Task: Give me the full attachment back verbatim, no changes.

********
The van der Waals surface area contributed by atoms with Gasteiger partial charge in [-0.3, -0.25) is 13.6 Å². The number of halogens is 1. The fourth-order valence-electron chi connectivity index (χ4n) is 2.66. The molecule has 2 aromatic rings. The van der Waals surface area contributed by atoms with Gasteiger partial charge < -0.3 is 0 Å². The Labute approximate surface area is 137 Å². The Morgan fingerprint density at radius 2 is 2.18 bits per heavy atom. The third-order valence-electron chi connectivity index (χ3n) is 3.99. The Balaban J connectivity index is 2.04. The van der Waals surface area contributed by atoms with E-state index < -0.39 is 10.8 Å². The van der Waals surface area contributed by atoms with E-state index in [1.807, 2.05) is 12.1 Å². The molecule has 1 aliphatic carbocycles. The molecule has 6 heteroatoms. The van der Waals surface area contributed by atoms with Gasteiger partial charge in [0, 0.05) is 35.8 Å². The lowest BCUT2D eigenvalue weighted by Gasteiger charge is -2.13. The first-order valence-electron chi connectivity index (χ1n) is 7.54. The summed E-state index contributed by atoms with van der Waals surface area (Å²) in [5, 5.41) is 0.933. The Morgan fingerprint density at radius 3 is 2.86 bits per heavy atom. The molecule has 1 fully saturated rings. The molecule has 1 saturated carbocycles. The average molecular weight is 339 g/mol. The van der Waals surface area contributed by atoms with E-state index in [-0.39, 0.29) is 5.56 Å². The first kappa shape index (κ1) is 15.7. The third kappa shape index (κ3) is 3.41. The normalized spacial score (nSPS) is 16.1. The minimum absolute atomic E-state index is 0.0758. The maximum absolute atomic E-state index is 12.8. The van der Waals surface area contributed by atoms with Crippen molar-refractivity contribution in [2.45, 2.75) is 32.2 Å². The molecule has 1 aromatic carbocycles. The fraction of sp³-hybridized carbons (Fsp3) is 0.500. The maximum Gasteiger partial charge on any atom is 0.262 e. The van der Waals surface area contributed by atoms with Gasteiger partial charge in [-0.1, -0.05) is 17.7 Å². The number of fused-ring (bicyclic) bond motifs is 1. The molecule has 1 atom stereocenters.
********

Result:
The van der Waals surface area contributed by atoms with Gasteiger partial charge in [-0.3, -0.25) is 13.6 Å². The number of halogens is 1. The fourth-order valence-electron chi connectivity index (χ4n) is 2.66. The molecule has 2 aromatic rings. The van der Waals surface area contributed by atoms with Gasteiger partial charge < -0.3 is 0 Å². The Labute approximate surface area is 137 Å². The Morgan fingerprint density at radius 2 is 2.18 bits per heavy atom. The third-order valence-electron chi connectivity index (χ3n) is 3.99. The Balaban J connectivity index is 2.04. The van der Waals surface area contributed by atoms with E-state index < -0.39 is 10.8 Å². The van der Waals surface area contributed by atoms with E-state index in [1.807, 2.05) is 12.1 Å². The molecule has 1 aliphatic carbocycles. The molecule has 6 heteroatoms. The van der Waals surface area contributed by atoms with Gasteiger partial charge in [0, 0.05) is 35.8 Å². The lowest BCUT2D eigenvalue weighted by Gasteiger charge is -2.13. The first-order valence-electron chi connectivity index (χ1n) is 7.54. The summed E-state index contributed by atoms with van der Waals surface area (Å²) in [5, 5.41) is 0.933. The Morgan fingerprint density at radius 3 is 2.86 bits per heavy atom. The molecule has 1 fully saturated rings. The molecule has 1 saturated carbocycles. The average molecular weight is 339 g/mol. The van der Waals surface area contributed by atoms with E-state index in [-0.39, 0.29) is 5.56 Å². The first kappa shape index (κ1) is 15.7. The third kappa shape index (κ3) is 3.41. The normalized spacial score (nSPS) is 16.1. The minimum absolute atomic E-state index is 0.0758. The maximum absolute atomic E-state index is 12.8. The van der Waals surface area contributed by atoms with Crippen molar-refractivity contribution in [2.45, 2.75) is 32.2 Å². The molecule has 1 aromatic carbocycles. The fraction of sp³-hybridized carbons (Fsp3) is 0.500. The maximum Gasteiger partial charge on any atom is 0.262 e. The van der Waals surface area contributed by atoms with Gasteiger partial charge in [-0.1, -0.05) is 17.7 Å². The number of fused-ring (bicyclic) bond motifs is 1. The molecule has 1 atom stereocenters.